There is something infectious about the enthusiasm of schoolchildren. So here we were on the banks below the Great Falls of the Potomac in a driving rainstorm with the trees blowing and thunder crashing. It got so heavy at one point that I had to put Herb Sachs' raincoat over my head. Fortunately Herb, the director of the Interstate Commission on the Potomac River Basin (ICPRB), wasn't in it; he had another with a hood. And through it all, the kids were having a great time.

What had brought this diverse group of teachers, students, scientists and bureaucrats together that soggy afternoon was the shad or, more specifically, the chance to take part in the release of more than a million shad fry into the river, from where they would try to find their way downstream to enter the Chesapeake and the Atlantic Ocean. Shad are an anadromous fish that historically spawned in the rivers of the Chesapeake in great numbers. Records of the 19th century talk of catches in the millions of fish during the annual shad runs up the rivers - fish returning after three years or more in the Bay and ocean.

There is plenty of evidence that when water quality is improved the shad will return; this has happened on the Delaware and other watersheds in the East. But another reason why shad and other river species were lost was the construction of dams and other obstructions across the rivers, preventing the return of the adult fish to their spawning areas. The most famous blockages in the Chesapeake watershed are the dams built across the Susquehanna. Agreements have been reached to install fish passages around these dams in the next five years, opening up hundreds of miles of habitat for the first time since early in the century.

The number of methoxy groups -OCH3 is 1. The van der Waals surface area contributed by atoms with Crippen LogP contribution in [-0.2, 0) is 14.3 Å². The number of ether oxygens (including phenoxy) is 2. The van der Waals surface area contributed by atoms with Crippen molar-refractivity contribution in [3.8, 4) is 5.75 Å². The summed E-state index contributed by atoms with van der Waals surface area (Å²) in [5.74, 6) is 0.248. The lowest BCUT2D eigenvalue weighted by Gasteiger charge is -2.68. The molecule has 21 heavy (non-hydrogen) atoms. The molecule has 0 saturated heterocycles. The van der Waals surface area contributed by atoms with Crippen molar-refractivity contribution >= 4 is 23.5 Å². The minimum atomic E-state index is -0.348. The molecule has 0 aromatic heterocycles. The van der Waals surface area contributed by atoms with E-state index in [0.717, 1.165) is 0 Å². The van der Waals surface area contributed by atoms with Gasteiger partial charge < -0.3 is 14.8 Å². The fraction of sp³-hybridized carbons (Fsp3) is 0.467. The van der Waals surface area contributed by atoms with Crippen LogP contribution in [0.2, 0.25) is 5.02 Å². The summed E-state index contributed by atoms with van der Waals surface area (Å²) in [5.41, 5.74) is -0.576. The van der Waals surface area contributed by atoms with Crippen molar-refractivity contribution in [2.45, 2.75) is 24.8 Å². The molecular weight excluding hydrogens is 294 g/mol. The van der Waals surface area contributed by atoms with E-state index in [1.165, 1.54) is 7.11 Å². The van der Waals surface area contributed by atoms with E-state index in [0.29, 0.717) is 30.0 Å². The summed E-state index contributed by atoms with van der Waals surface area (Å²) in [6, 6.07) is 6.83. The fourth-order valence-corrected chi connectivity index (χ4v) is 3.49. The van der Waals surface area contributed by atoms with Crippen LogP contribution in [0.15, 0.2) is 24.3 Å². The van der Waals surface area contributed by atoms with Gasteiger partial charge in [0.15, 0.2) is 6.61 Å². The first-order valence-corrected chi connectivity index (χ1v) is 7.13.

The situation on the Potomac was a little different. The 10 miles from Little Falls Dam upstream to the Great Falls don't seem like much of the overall Bay goal to open up 1,357 miles of blocked streams in the next 10 years, but they were an incredibly productive traditional spawning grounds for shad. In fact, in 1959, when Little Falls Dam made passage impossible for returning shad, pollution, overfishing and other causes had already depleted their number so much that few people seemed to care. A fish ladder built into the dam never worked right, so the shad were history above that point.

Until the million fry were released the other day.

Why, you might ask, would anyone do such a thing, with Little Falls Dam still very much in place? The answer is a mix of faith and smart politics. The ICPRB, working with the U.S. Army Corps of Engineers and many other Bay Program partners, is in the final planning stages for a new fishway which promises to be much more effective in allowing the returning shad to move upstream. Construction will take a number of years. So why not, thought Jim Cummins, the Project Director at ICPRB, collect the eggs of some of the remaining females below the dam, fertilize them, tag the fry with dye and release them ABOVE the dam? That way, we'll all want to get the fishway built to accommodate them when they return in three years. And that's what happened, with the help of the U.S. Fish and Wildlife Service and many others. Now that they're on their way south, the pressure is on all of us human-folk to be ready when they return.

Of course, not all of them will make it back. Many will be consumed by larger fish or die of a variety of causes. Some will fall victim to pollution, probably to lack of oxygen in nursery areas caused by an oversupply of nutrients. It was ironic that the release occurred in Fairfax County on the Virginia side of the river. Fairfax is the sole holdout to the Commonwealth's effort to have local governments cooperate in reducing nitrogen from their sewage treatment plants, as Maryland and the District are already moving ahead to do.

And even those fish who make it to the ocean have another big threat from man. While Virginia and Maryland have placed moratoriums on the commercial take of shad in the Bay, both states allow coastal intercept fisheries to continue despite the threat to the species in the Chesapeake. Of course, those fisheries catch shad from other estuaries and rivers as well, so the argument has been that on a relative basis not much damage is being done to the Chesapeake stocks.

Those students turning the valves on the tank truck in the rain the other day just came up with about a million reasons why that type of thinking won't stand scrutiny much longer